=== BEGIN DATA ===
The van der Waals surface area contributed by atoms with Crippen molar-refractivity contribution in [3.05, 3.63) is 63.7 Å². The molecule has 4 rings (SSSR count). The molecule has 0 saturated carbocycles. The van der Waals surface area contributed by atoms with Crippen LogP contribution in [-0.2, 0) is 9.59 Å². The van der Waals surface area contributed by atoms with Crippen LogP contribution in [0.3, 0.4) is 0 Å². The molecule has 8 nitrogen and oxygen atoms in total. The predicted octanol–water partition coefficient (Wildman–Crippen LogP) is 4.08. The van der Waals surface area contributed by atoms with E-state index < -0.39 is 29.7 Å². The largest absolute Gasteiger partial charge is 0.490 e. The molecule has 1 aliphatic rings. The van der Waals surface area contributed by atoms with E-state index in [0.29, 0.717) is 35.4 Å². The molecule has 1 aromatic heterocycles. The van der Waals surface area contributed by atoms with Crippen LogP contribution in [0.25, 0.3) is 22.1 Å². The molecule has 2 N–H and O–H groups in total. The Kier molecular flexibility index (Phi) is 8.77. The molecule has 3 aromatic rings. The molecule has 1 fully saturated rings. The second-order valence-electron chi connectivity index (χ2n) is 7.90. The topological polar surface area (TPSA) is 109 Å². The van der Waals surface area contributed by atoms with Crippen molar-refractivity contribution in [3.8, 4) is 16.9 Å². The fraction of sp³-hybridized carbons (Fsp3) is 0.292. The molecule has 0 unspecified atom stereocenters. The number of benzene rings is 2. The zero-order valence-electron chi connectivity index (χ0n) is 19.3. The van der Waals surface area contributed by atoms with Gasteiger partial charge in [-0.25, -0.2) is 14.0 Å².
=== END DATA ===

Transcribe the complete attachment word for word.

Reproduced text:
The van der Waals surface area contributed by atoms with Crippen molar-refractivity contribution in [3.05, 3.63) is 63.7 Å². The molecule has 4 rings (SSSR count). The molecule has 0 saturated carbocycles. The van der Waals surface area contributed by atoms with Crippen LogP contribution in [-0.2, 0) is 9.59 Å². The van der Waals surface area contributed by atoms with Crippen LogP contribution in [0.3, 0.4) is 0 Å². The molecule has 8 nitrogen and oxygen atoms in total. The predicted octanol–water partition coefficient (Wildman–Crippen LogP) is 4.08. The van der Waals surface area contributed by atoms with E-state index < -0.39 is 29.7 Å². The largest absolute Gasteiger partial charge is 0.490 e. The molecule has 1 aliphatic rings. The van der Waals surface area contributed by atoms with E-state index in [0.29, 0.717) is 35.4 Å². The molecule has 1 aromatic heterocycles. The van der Waals surface area contributed by atoms with Crippen LogP contribution in [0.25, 0.3) is 22.1 Å². The molecule has 2 N–H and O–H groups in total. The Kier molecular flexibility index (Phi) is 8.77. The molecule has 3 aromatic rings. The molecule has 1 fully saturated rings. The second-order valence-electron chi connectivity index (χ2n) is 7.90. The topological polar surface area (TPSA) is 109 Å². The van der Waals surface area contributed by atoms with Crippen molar-refractivity contribution in [3.8, 4) is 16.9 Å². The fraction of sp³-hybridized carbons (Fsp3) is 0.292. The molecule has 0 unspecified atom stereocenters. The number of benzene rings is 2. The zero-order valence-electron chi connectivity index (χ0n) is 19.3. The van der Waals surface area contributed by atoms with Gasteiger partial charge in [-0.25, -0.2) is 14.0 Å².